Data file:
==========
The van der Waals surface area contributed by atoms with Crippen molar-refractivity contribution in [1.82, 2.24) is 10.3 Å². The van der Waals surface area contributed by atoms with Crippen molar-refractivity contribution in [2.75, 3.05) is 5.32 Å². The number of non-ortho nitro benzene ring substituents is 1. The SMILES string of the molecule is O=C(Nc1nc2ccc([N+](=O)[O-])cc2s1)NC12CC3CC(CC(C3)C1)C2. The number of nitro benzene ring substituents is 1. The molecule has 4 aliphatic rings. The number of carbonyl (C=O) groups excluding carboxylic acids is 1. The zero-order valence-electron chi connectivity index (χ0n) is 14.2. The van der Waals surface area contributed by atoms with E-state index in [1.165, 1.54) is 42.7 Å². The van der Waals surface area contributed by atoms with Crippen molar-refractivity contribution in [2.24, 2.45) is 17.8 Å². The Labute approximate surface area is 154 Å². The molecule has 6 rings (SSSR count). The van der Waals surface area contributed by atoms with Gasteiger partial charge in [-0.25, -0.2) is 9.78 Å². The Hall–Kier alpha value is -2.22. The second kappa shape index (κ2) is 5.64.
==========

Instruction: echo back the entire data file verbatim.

The van der Waals surface area contributed by atoms with Crippen molar-refractivity contribution in [1.82, 2.24) is 10.3 Å². The van der Waals surface area contributed by atoms with Crippen molar-refractivity contribution in [2.75, 3.05) is 5.32 Å². The number of non-ortho nitro benzene ring substituents is 1. The SMILES string of the molecule is O=C(Nc1nc2ccc([N+](=O)[O-])cc2s1)NC12CC3CC(CC(C3)C1)C2. The number of nitro benzene ring substituents is 1. The molecule has 4 aliphatic rings. The number of carbonyl (C=O) groups excluding carboxylic acids is 1. The zero-order valence-electron chi connectivity index (χ0n) is 14.2. The van der Waals surface area contributed by atoms with E-state index in [1.165, 1.54) is 42.7 Å². The van der Waals surface area contributed by atoms with Crippen molar-refractivity contribution in [2.24, 2.45) is 17.8 Å². The Labute approximate surface area is 154 Å². The molecule has 6 rings (SSSR count). The van der Waals surface area contributed by atoms with Gasteiger partial charge in [-0.25, -0.2) is 9.78 Å². The Hall–Kier alpha value is -2.22. The second kappa shape index (κ2) is 5.64.